Planning Next Year's Garden
Good garden design starts with thinking about
what you want. It's too late to plan your garden when you are
standing in the nursery eyeing every new plant that tempts you.
Spend some time looking at your garden site, either during the
off season, when you can really view it objectively or during
the growing season, when your successes and failures make
The very first garden design consideration should
be "What do you want to use your garden for?". Aesthetic beauty
is a given, unless it is a weed demonstration garden. But there
are other garden functions.
- Will you be entertaining in or near the
garden and need paths or patios?
- Are you looking for privacy from a busy
street or neighbors?
- Is this a space small children should be
- Will you be viewing it mostly in the
morning, afternoon or evening?
- Is it your own private space or on public
- Would you like to attract more birds and
butterflies into your yard?
- Are you trying to create a view from
inside the house?
- Will it be used for cutting flowers?
Once you have an idea of how you are going to use
your garden, come back to reality and take an objective look at
the garden site.
Monitor it during
different times of the day and year.
- How many hours of sun does the site
- What times of day is it sunny?
- Does sun exposure change with the
seasons? Do trees allow sun in the spring and shade during
- How is the soil, as far as pH and
texture? Link to amendments
- Are there structures or large trees that
will affect plant growth and selection?
- Are there structures nearby that you
would like to camouflage?
- What plants are already growing there?
Few of us have all day to garden or all the money
we could wish to buy plants. There are certain restraints to be
considered before you bite off more than you can chew.
- Do you have a budget? You may want to
plan a garden in stages.
- How much time can you realistically spend
in the garden. Time required will vary from season to
- Are you only in your house for part of
- Do you need your garden to peak for a
You know what you want to use your garden for,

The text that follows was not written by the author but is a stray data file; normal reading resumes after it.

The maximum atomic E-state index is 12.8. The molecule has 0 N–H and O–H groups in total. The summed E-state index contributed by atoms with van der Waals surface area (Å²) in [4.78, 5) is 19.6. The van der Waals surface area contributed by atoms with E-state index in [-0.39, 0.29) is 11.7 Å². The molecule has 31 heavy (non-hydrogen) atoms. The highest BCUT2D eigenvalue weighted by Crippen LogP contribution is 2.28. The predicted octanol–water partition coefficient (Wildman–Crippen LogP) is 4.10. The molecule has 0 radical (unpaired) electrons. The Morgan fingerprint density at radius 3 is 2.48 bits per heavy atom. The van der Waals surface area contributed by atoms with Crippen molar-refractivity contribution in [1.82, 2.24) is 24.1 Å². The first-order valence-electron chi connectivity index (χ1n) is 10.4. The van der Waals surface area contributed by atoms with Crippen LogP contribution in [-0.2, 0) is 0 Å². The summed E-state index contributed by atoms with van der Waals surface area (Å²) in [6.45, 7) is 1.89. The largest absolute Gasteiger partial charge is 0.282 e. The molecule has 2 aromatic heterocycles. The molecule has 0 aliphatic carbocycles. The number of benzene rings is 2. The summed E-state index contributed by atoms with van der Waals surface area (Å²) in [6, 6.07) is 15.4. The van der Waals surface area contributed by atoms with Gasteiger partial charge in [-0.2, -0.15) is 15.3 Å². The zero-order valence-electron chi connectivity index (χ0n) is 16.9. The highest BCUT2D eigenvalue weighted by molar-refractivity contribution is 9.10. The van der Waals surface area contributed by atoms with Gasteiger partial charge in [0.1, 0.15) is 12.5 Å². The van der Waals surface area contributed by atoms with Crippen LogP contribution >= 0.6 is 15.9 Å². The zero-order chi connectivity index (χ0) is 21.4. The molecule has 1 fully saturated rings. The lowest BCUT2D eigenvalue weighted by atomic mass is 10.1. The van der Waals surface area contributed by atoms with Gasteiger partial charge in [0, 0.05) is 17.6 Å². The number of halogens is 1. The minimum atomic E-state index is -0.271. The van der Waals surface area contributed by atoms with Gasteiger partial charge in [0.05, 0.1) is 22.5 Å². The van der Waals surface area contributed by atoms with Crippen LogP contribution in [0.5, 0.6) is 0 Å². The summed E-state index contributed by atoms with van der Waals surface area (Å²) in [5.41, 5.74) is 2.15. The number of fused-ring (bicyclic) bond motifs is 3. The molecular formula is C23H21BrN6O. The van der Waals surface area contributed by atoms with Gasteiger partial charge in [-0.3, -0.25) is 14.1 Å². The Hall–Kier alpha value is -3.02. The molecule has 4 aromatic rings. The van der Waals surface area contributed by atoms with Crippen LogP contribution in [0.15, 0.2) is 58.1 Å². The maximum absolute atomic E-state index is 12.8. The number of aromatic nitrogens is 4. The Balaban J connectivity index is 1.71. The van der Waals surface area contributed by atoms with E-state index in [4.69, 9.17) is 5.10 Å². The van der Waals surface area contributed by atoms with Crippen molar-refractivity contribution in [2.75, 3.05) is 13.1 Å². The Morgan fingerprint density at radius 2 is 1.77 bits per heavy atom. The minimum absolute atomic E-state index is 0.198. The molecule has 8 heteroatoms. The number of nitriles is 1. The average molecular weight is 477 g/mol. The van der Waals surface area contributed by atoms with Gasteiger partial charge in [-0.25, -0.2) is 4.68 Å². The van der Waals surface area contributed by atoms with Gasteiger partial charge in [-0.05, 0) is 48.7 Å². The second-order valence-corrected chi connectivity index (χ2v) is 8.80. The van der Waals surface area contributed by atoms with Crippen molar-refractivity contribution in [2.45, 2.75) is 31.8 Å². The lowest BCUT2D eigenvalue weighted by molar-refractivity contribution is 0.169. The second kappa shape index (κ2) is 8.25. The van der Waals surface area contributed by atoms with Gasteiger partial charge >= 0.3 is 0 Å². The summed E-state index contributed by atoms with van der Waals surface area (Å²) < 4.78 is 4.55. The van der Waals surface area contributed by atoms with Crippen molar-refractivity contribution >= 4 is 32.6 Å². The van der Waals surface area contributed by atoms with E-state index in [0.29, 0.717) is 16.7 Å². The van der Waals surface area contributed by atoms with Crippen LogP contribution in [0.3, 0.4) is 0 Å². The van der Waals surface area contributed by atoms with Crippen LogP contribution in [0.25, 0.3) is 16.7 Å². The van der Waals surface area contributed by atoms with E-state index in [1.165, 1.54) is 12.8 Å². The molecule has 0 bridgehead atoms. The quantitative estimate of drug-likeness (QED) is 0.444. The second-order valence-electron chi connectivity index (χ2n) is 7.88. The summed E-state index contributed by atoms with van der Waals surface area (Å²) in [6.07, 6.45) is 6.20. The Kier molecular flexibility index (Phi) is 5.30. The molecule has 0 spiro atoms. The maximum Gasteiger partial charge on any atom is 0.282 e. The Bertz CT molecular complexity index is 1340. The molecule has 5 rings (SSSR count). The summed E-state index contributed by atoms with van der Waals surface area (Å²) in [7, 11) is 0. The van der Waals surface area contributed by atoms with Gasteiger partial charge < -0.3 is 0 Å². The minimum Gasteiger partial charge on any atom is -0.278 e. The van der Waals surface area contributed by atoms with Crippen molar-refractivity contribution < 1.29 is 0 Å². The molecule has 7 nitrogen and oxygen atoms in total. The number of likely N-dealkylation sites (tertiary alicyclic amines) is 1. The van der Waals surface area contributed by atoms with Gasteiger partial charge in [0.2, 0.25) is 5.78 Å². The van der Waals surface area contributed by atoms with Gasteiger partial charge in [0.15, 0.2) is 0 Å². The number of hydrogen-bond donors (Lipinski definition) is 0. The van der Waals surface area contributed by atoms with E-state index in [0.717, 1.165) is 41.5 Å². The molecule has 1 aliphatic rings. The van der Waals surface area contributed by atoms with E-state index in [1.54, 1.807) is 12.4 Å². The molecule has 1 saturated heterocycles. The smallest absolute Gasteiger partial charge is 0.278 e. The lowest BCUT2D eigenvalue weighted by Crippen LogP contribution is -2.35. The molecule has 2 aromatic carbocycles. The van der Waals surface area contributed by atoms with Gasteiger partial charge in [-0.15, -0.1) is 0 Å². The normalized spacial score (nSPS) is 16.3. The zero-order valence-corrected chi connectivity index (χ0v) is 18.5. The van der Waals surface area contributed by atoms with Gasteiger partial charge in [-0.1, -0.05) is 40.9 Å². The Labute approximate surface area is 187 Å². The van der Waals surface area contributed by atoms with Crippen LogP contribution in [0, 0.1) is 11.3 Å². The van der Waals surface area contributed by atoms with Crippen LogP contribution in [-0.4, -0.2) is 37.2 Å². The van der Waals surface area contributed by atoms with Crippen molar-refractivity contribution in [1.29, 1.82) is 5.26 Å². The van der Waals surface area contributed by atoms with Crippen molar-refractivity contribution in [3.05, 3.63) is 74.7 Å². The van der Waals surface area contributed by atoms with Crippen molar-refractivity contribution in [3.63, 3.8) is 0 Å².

what you are working with and how many resources you can devote
to it. Now, what do you want it to look like?
- Formal or informal? Wild?
- Four Season Interest?
- Should it complement your house?
- Do you want it to flow with the natural
- Do you favor soft pastels or bold
- Will it be a border or a free standing
Each step should get easier and more fun. Plant
selection should be one of the last things you consider, or you
may be overwhelmed trying to create a design to accommodate the
dozens (or hundreds or even thousands) of plants you crave.
- Keep in mind what your garden will be
used for and when.
- If you are only in your house for the
summer, planting spring bulbs and early bloomers wouldn't be
the wisest investment.
- If you plan to entertain a lot and don't
want to spend all summer on chores, look for lower
maintenance plants that donít require constant deadheading
and staking to look good.
- If you are planting for small children,
choose plants that will bloom at their eye level, with
interesting textures and scents and non-poisonous flowers
- Make a list of the plants you like and
group them by color, texture and form, the garden design
triumvirate. Also chart them by season of bloom and/or
interest. Consider both flowers and foliage. There are more
and more plants being bred with colorful foliage that will
provide interest in the garden all season.
- Be sure to include some large anchor
plants that will look good all year. These are usually
shrubs and often evergreens. Most gardens can only
accommodate 1 or 2 trees or shrubs, but they are important
for providing the good bones of the garden and you want to
choose wisely at the beginning. Trees and shrubs can be very
difficult and heavy to move around.
- Now play with your plant list to see what
will fit in your garden space and what works well together,
given your special circumstances. If you're too busy in the
fall to do anything other than appreciate the changing
colors, plant for fall foliage color and avoid asters and
mums that will need fall tending.
Finalizing your garden design is a subject for
another day. But now that you have the fundamental needs
outlined, filling in the picture becomes almost paint by number.
Of course it's a paint by number you will probably never finish
and can add to every year.